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5 Things You Should (Almost) Never Tell Your Boss

Suzanne Lucas

Communication Is Great, But Too Much Can Kill Your Career

In an ideal world, you should always have an open and honest relationship with your boss.

In the real world, we're human, and our bosses are human. And sometimes humans don't know what to do with a bit of information.

In today's day and age of sharing everything publicly, we can easily forget that there the TM in TMI stands for too much. There are things your boss doesn't need to know about you, so mums the word.

Here are five things you should (almost) never tell your boss. I'll point out a few exceptions below.

Related Article: 5 Things Your Manager Doesn't Want You to Know

1. You Stink as a Boss.

Oh, how tempting this one can be. So many bosses do stink because their bosses never trained them properly. And why did their bosses never train them properly? Because they never received training themselves. It's a vicious cycle. Sometimes, when a boss does something especially annoying, it's tempting to tell the boss off.

Some employees even find themselves in screaming matches with the boss. This never ends well. Do you honestly think that all you need to do is say, "You are a horrible boss! You should do A, B, and C!" and your boss will go, "Oh, she's right! I better change right now!" No, that never happens.

If your boss does stink, you aren't stuck. First of all, you can start looking for a new job. You're not required to stay forever with a bad boss. If the benefits outweigh the downside of working for that person, fine, but recognize you're making a choice. You can also model good behavior. If the boss asks you for suggestions on how she can improve, it's okay to bring up one small thing. "It would be really great if we could get the schedule in advance so we could plan our weeks!" not, "You're late with the schedule, you always give the best shifts to your favorites, you throw me under the bus when I follow company policy, and your breath stinks." One thing.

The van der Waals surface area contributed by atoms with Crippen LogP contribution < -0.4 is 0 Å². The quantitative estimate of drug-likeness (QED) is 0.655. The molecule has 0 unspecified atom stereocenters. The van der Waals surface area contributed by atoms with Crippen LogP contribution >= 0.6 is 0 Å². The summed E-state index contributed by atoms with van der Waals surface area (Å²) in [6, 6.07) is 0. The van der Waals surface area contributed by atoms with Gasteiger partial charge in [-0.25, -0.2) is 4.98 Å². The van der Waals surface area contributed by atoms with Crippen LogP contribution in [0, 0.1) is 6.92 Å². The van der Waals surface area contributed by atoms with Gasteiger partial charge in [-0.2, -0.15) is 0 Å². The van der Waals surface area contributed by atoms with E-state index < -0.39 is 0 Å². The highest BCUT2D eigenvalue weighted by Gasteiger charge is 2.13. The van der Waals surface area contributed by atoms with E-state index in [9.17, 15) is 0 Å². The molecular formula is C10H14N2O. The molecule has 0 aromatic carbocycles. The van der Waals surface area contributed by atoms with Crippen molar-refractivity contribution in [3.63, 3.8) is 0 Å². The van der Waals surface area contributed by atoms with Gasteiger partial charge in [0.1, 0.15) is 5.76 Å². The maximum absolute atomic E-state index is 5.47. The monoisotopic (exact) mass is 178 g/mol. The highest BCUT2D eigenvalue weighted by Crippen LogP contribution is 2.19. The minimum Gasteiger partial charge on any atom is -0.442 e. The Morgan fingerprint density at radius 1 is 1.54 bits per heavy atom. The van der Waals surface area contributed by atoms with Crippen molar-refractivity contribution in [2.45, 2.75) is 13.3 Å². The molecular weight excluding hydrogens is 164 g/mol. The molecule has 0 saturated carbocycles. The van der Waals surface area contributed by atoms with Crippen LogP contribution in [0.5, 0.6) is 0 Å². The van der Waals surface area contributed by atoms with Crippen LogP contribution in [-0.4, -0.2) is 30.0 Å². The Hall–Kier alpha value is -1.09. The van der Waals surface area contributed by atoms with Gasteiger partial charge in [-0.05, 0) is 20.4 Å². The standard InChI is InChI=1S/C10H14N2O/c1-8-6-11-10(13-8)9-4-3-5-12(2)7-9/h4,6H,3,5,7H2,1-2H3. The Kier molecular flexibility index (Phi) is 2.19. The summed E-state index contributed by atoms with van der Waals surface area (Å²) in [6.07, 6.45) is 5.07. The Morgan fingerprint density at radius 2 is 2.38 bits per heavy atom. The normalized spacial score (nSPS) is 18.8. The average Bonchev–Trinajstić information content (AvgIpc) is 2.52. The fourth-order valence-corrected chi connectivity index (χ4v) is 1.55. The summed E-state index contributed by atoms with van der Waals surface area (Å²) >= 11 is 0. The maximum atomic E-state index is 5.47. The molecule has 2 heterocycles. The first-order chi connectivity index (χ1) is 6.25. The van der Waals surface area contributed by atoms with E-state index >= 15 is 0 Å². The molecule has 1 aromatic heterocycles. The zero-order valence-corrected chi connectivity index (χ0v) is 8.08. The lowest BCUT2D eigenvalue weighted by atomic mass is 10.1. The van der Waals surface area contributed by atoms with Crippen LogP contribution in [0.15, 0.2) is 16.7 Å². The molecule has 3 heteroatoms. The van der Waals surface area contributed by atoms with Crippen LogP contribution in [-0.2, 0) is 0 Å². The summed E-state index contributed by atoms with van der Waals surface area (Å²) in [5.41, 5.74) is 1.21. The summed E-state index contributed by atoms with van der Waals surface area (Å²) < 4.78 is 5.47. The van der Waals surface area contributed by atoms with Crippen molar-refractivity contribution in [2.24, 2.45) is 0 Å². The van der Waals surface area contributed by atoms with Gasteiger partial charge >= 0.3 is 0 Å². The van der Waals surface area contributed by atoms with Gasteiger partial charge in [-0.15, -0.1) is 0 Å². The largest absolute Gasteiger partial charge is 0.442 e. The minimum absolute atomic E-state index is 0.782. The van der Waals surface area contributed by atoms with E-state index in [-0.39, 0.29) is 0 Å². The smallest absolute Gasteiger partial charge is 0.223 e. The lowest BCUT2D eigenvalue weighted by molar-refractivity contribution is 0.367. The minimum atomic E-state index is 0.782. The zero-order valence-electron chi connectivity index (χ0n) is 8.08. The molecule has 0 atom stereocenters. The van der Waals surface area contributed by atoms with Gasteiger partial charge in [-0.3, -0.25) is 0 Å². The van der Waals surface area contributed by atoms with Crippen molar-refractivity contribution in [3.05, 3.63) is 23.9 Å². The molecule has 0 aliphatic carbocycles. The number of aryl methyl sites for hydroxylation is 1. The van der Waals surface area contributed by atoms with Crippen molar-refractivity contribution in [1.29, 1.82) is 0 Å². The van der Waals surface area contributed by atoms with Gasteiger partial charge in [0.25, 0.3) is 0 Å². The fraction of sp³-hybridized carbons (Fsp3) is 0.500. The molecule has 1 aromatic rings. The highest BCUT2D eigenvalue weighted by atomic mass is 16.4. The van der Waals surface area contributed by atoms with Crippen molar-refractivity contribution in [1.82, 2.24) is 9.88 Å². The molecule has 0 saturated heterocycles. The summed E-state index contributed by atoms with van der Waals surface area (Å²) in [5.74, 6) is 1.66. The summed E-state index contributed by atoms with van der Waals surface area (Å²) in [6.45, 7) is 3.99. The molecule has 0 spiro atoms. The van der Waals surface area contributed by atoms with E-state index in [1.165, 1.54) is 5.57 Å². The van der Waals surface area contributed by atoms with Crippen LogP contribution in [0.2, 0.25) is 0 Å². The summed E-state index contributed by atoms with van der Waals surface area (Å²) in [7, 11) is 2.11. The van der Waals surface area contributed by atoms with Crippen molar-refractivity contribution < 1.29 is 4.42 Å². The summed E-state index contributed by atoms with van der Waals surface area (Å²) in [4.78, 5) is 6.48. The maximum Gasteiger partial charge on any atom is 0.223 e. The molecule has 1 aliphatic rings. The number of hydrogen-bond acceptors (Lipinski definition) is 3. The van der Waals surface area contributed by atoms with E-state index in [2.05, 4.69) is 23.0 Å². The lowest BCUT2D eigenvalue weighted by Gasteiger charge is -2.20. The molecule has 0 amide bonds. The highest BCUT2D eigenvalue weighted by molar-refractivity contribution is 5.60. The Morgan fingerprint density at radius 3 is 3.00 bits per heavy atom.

2. I'm Looking for a New Job.

In ideal land, this is precisely what you should tell your boss. It allows for smooth transitions, and your boss could even use her connections to help you find someplace your skills would be a great fit! Bosses like this exist, so if you have one, go ahead and tell her you're looking.

But, for the rest of us, speaking up about this can be a recipe for disaster. Bosses often take it personally when someone resigns. Telling your boss that you're looking for a new job can be perceived as a slap in the face. Your boss may give you rotten assignments, treat you poorly, or (in a worst-case scenario) say, "then you're fired." Keep your job hunt private until you have a bonafide written offer and have passed their background check.

Related Article: Problems at Work? 10 Signs That It's Not Them, It's You

3. My Coworkers Are Slacking Off.

It's super frustrating when your coworkers are not doing their jobs. It's even more frustrating when their bad behavior falls onto your shoulders. It makes sense that you should let the boss know about this right? Wrong. Why not? Well, here are a few reasons:

  • It makes you seem like a whiny tattle-tale. If you come to the boss and complain about your coworkers, you're likely to be the one that looks bad. Focus on doing your job.